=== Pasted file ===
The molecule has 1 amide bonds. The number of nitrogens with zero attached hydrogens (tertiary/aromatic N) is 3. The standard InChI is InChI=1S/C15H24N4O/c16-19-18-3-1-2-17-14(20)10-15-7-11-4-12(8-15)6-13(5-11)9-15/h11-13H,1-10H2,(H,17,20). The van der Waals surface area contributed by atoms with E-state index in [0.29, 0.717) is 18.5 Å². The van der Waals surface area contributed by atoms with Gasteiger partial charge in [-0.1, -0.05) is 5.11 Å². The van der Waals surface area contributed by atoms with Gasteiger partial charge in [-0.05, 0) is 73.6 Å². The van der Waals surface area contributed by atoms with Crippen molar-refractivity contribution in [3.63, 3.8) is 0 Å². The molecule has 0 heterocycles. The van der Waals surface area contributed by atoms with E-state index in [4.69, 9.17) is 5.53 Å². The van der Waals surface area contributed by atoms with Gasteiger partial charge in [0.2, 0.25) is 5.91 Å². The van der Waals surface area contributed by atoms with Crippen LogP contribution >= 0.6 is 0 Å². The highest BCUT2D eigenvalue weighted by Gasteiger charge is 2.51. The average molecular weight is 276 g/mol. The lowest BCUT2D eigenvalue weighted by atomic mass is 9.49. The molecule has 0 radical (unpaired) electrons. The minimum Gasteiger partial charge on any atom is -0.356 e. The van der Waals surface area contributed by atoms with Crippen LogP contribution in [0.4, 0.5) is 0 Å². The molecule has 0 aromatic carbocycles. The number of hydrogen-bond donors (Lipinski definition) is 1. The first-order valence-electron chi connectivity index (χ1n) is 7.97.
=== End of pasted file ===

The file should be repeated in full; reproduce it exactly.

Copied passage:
The molecule has 1 amide bonds. The number of nitrogens with zero attached hydrogens (tertiary/aromatic N) is 3. The standard InChI is InChI=1S/C15H24N4O/c16-19-18-3-1-2-17-14(20)10-15-7-11-4-12(8-15)6-13(5-11)9-15/h11-13H,1-10H2,(H,17,20). The van der Waals surface area contributed by atoms with E-state index in [0.29, 0.717) is 18.5 Å². The van der Waals surface area contributed by atoms with Gasteiger partial charge in [-0.1, -0.05) is 5.11 Å². The van der Waals surface area contributed by atoms with Gasteiger partial charge in [-0.05, 0) is 73.6 Å². The van der Waals surface area contributed by atoms with Crippen molar-refractivity contribution in [3.63, 3.8) is 0 Å². The molecule has 0 heterocycles. The van der Waals surface area contributed by atoms with E-state index in [4.69, 9.17) is 5.53 Å². The van der Waals surface area contributed by atoms with Gasteiger partial charge in [0.2, 0.25) is 5.91 Å². The van der Waals surface area contributed by atoms with Crippen LogP contribution >= 0.6 is 0 Å². The highest BCUT2D eigenvalue weighted by Gasteiger charge is 2.51. The average molecular weight is 276 g/mol. The lowest BCUT2D eigenvalue weighted by atomic mass is 9.49. The molecule has 0 radical (unpaired) electrons. The minimum Gasteiger partial charge on any atom is -0.356 e. The van der Waals surface area contributed by atoms with Crippen LogP contribution in [0.4, 0.5) is 0 Å². The molecule has 0 aromatic carbocycles. The number of hydrogen-bond donors (Lipinski definition) is 1. The first-order valence-electron chi connectivity index (χ1n) is 7.97.